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Jarrid Houston column: Wisconsin fishing opener is upon us

Most lakes should be ice-free, but many anglers may opt for a hot bite on Lake Superior.

Jarrid Houston
Jarrid Houston

Welcome to a special opening-day edition of the weekly fishing column. The countdown for the first of the two most hallowed of holidays is well on its way.

The great Wisconsin fishing opener is green-lighted for Saturday, May 3, at midnight. This weekend always brings joy to my heart, especially after this unique winter. I confidently speak for almost everyone when I say: Bring on the warm and mild fishing days. For a lot of us, the opener is a timeless tradition. For me, it’s the chance to relive memories with family and friends as we log long hours on the water together.

This year, the open water feels very overdue. The rigs are gassed up, tackle is organized and we are ready to rock. Our plan is the same as usual. We will head south to the Hayward area and stake out some of our favorite early-season walleye spots. In a typical spring, we have already had the chance to do some scouting and looking around, but not this year. With the later than usual ice-out, we will have to dive into our past journal entries to see what has worked during previous late springs.

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Where are you going for the Wisconsin general fishing opener? Same old spot where you got skunked last year?

No matter what happens, it’s fishing, and I couldn't be more excited to partake. So far, the weekend weather report looks good, although we all know that can change quickly. Maybe Mother Nature got the bad stuff out of her system over the past two weeks? We can only hope.

Although the general fishing opener for Wisconsin inland lakes is Saturday, many anglers will find their way onto Lake Superior as some good bites are picking up. This past week, weather again was a challenge — lots of wind — but the few days anglers did have a go at it was worth it. Both the North Shore and over toward the Bayfield area were good.


Trolling shorelines in search of trout and salmon has been the usual, but as the smelt are just about to cut loose, trolling near river mouth areas has gained popularity. Brightly colored stickbaits resembling smelt have been best. No need for heavy snaps or riggers, as most fish continue to be caught with shallow- to mid-range dive bills. Honestly, for the usual walleye crank bait selection, you can have a chance to find the magic color, size and profile. This time of year, finding the right bait is the challenge. If you do get the hot bait rolling, hopefully you have multiples of it in the tackle box.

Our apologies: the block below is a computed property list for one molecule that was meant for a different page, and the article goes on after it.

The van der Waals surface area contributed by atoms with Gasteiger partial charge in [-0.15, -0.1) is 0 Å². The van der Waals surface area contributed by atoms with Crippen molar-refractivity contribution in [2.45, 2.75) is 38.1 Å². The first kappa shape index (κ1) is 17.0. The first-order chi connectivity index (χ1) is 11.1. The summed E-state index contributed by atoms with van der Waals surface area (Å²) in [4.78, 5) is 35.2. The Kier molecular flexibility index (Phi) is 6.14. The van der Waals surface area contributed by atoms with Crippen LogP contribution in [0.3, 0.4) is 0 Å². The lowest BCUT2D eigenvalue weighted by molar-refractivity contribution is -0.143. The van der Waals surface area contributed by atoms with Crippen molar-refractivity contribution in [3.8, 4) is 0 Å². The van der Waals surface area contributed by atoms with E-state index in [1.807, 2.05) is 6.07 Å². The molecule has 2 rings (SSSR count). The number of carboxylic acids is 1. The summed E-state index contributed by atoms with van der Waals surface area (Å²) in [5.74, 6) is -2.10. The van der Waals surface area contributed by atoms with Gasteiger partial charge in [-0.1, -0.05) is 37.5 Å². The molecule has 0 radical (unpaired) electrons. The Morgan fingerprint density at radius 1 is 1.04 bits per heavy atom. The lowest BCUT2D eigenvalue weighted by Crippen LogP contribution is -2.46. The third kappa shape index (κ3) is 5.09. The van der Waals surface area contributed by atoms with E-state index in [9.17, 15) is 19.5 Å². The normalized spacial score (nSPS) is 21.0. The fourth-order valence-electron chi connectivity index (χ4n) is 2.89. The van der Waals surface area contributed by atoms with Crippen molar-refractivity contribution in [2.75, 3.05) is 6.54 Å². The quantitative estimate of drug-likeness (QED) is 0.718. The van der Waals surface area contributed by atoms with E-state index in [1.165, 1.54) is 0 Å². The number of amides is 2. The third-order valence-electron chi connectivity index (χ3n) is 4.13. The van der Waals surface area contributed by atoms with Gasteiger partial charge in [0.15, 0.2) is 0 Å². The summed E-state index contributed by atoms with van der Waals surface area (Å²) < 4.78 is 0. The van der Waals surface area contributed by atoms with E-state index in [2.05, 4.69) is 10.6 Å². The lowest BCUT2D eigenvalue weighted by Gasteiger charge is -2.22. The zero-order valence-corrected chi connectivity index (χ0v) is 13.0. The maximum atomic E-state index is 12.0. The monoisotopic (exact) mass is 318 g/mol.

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Stream anglers are just starting to dig the boots back into a few areas and finding mix success. The river flows are still pumping pretty hard, but each day they will slow down. For the schmelters (yes, that's how many of us pronounce "smelt"), we have been waiting patiently and things are just about to start rolling hard. Each night, a few more are showing up. A couple mild warmer days will really get them moving.

The St. Louis River Estuary is ice-free, but we have seen no boats, except for a few that have launched from harbor areas to access Lake Superior. We are still waiting on many areas to get docks in, but we know Loons Foot in Superior is ready. The docks will most certainly be in by this time next week.

Which reminds me, if you see the hardworking dock crews getting things ready for our open-water season, give them a handshake and a thank-you. Those things go a long way. The river opens May 13 for general game fish, and like every year, it will be interesting.

Even though last weekend's rain was a damper for outside plans, it did help rot a lot of ice on inland lakes. The strong winds and the sun that has followed to start this week also has helped. We are seeing more and more lakes open up each day. It can be very impressive how fast ice can disappear. On Sunday, we watched Lake Minnesuing for 90 minutes, it was crazy how much ice vanished in that time. Even the lakes in northern Minnesota are finally on their way.

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With the late-winter season, we certainly are cutting it close. Most, but not all lakes should be available for open-water fishing to start the season. If you are traveling from the south to your opener spot in the north, you may want to call the local bait shops, guides, or resorts to confirm open water access. Also, don't be surprised to run into a few areas that have open water, but no boat docks.

In the Hayward area, we will fish with jigs and minnows, and some bobber rigs, near shallow rock shorelines. The timing of this opener for walleyes and pike, I forecast, is going to be good. It might even be great.

Lastly, be safe out there — it's the opener. It can be very busy, so practice patience. And remember, others are out to enjoy the great outdoors as well. Great luck everyone and I look forward to all the fish chatter from all of you.

Jarrid Houston of South Range is a fishing guide ( houstonsguideservice.com ) on Minnesota and Wisconsin inland waters, the St. Louis River and, in winter, on Lake Superior.
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